A Sunny Saturday at the Wealden Literary Festival
Shockingly as an author before a couple of weeks ago I’d never been to a literary festival. While I wait around for Student Eats to become popular enough for me to get invited to one as a speaker, I jumped at an invitation to attend the very small, very lovely and very Kentish Wealden Literary Festival just a 40 minute drive away from where my parents live in Kent, right where they both grew up. The big excitement for me was the chance to see one of my favourite food writers, Diana Henry write about her latest book How To Eat A Peach, but it was also a lovely opportunity to explore the beautiful private gardens at Boldshaves and get introduced to some fine makers of Kent products from a slightly different bit of the county than I usually visit.
We started off taking a walk around to visit some of the makers. Kate Linforth, the artist in residence had some beautiful prints inspired by nature on display. If you’re currently decorating a countryside home (or looking to bring a bit of the country into the city) I urge you to get in touch with her about some of her patterns and fabrics. Also, do you think if I asked nicely I could get Teepea to make me an adult sized teepee for me to lounge in the garden under with a good book and a nice glass of Lavender Vodka Lemonade?
It was also great to catch up with my favourite Kentish condiment maker Mighty Fine Things, and their booze brand Coxy’s Liquors. Regular Instagram followers will know I’m a big fan of their liquors splashed into prosecco or a G&T (go to Elderflower and Honey, or Plum and Cardamom), and I wish also to point you in the direction of my new bottle of Sweet Chilli & Honey Sauce which I’m very excited about, and their gorgeous Faversham Raspberry Vinegar I’ve been using to make the most refreshing shrubs during the heatwave?
Meeting up with my friend Hannah (if you’re a Kent based chef, restaurant or producer this is who you want to be doing your PR!) we headed into the main tent to hear all about what exactly goes into a Diana Henry cookbook. From this I took away three big takeaways: everyone had to start somewhere, including people who can write as well as Diana. There are too many pressures being put on young food writers to be all over Instagram and all over social media to get their writing and their books out there, which is pushing so many ‘fad’ books, sometimes with dodgy nutrition. Also, when you’re entertaining don’t make things too hard on yourself. Don’t serve up two desserts just because people expect it. Don’t plan something too complicated which means you won’t have the time to spend with your guests.
After I’d got my copy signed (guiltily snuck through the bookshop in my handbag from home as I collect signed cookbooks, I do quite well with some harder to get ones in my line of work!) it was time for lunch. While my mother and I were tempted by some of the incredible looking vegetarian treats on display, hanging out with my Dad means that fresh rolls stuffed with hog roast, crackling, apple sauce and wholegrain mustard from Blue Egg Catering were an inevitability, but a happy inevitability. They were wonderful.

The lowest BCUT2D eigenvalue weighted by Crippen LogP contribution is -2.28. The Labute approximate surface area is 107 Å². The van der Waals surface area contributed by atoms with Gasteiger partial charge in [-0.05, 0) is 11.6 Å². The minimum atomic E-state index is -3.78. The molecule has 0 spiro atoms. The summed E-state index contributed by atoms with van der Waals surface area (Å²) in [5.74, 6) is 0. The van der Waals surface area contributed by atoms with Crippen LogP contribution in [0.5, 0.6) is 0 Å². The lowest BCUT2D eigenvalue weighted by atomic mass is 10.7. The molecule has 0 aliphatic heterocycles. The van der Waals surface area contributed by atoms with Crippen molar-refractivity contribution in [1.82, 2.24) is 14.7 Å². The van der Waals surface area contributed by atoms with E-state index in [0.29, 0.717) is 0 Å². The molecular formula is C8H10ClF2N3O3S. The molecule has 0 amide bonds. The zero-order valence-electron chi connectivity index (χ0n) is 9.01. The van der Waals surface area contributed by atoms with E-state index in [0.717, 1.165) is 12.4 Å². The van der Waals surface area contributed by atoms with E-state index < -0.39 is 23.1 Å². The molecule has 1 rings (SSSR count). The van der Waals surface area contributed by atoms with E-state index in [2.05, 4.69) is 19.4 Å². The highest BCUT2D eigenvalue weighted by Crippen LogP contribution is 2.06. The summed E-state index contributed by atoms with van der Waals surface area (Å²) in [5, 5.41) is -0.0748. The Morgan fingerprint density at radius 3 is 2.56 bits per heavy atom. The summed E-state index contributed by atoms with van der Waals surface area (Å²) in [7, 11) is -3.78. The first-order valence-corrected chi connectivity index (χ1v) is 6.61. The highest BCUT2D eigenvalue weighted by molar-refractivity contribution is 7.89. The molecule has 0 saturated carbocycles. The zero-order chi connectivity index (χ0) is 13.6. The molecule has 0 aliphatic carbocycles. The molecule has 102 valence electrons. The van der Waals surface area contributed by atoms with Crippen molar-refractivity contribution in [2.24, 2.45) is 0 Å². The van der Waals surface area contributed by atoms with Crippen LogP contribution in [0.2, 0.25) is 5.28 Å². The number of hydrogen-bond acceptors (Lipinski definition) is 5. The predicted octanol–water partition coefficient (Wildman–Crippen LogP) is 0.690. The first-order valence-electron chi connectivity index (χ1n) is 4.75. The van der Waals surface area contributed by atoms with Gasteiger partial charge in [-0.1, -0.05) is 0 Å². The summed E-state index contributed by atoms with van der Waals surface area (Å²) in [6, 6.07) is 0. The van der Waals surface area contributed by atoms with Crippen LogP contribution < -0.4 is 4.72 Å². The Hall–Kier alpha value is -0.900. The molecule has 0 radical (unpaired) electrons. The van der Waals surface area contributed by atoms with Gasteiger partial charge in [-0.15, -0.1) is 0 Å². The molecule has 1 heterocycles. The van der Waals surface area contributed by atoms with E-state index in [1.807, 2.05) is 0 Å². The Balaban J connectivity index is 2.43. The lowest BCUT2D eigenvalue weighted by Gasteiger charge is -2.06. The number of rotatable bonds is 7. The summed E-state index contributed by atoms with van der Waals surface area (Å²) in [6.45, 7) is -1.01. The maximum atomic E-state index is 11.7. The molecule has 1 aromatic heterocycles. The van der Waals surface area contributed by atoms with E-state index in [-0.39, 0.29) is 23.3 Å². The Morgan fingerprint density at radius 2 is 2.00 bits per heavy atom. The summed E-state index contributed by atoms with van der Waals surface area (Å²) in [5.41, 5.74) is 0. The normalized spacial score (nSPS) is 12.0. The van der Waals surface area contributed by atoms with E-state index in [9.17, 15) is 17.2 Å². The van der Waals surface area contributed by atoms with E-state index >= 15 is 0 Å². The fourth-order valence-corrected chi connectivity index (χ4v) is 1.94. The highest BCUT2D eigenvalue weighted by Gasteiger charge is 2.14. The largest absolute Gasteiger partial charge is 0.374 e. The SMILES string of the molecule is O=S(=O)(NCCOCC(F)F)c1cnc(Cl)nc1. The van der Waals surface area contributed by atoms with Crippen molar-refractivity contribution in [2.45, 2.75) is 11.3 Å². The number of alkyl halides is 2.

After food, some drink. As you know I’m a massive fan of and advocate for English Wine, so I’m always on board with sampling the wines from vineyards I’ve never tried/ been to before. I’d never even heard of Woodchurch before they popped up at the festival, but they are one to watch. While their Blanc de Blancs and Rose are everything you’d expect (and are what my parents preferred), I think it is their Classic Cuvee that is something special. When I was doing the photography for Barnsole Vineyard they explained to me about how there is a bit of a debate among English Sparkling Wine makers if they should either be trying to imitate champagne, or create a product with a uniquely English taste. I think the Classic Cuvee is the latter; light and floral, and just the thing that reminds you of a Kentish country garden on a beautiful summers day. Woodchurch are one to look out for, and somewhere I’ll be keeping tabs on.
Glasses of sparkling wine in hand we took off around the gardens. I’m not sure it it is getting older and having my own home (albiet still a rental flat) rather than a shared place, or if it is because we now have such a stunning, award winning family garden but I’m becoming more and more interested in gardens and plants. These are beautiful, and once my lobbying for a pizza oven at my parents place has borne fruit, I think I’m going to campaign for a covered archway, dripping with flowers next.
At the festival Hannah and I both introduced each other to something new; me, letting her know how awesome Mighty Fine Things are, and her, telling me that I simply must try some Marourde Mead, which just so happened to win Kent Food Product of the Year this year. They do a classic sweet and a wonderful, more complex sparkling mead made with hops which was so beautiful, sweet and refreshing. I’m already a mead fan, but if you’ve never tried it before Marorde are who you need to seek out.
While the Wealden Literary Festival won’t return for another year, I urge you to see if there are any other small, hyper local festivals in your area you can go to this summer where you’ll be able to meet local producers and find out more about what is made in your area (and of course click on all the Kentish links in this post!) Local food is not all street food and restaurants, you know!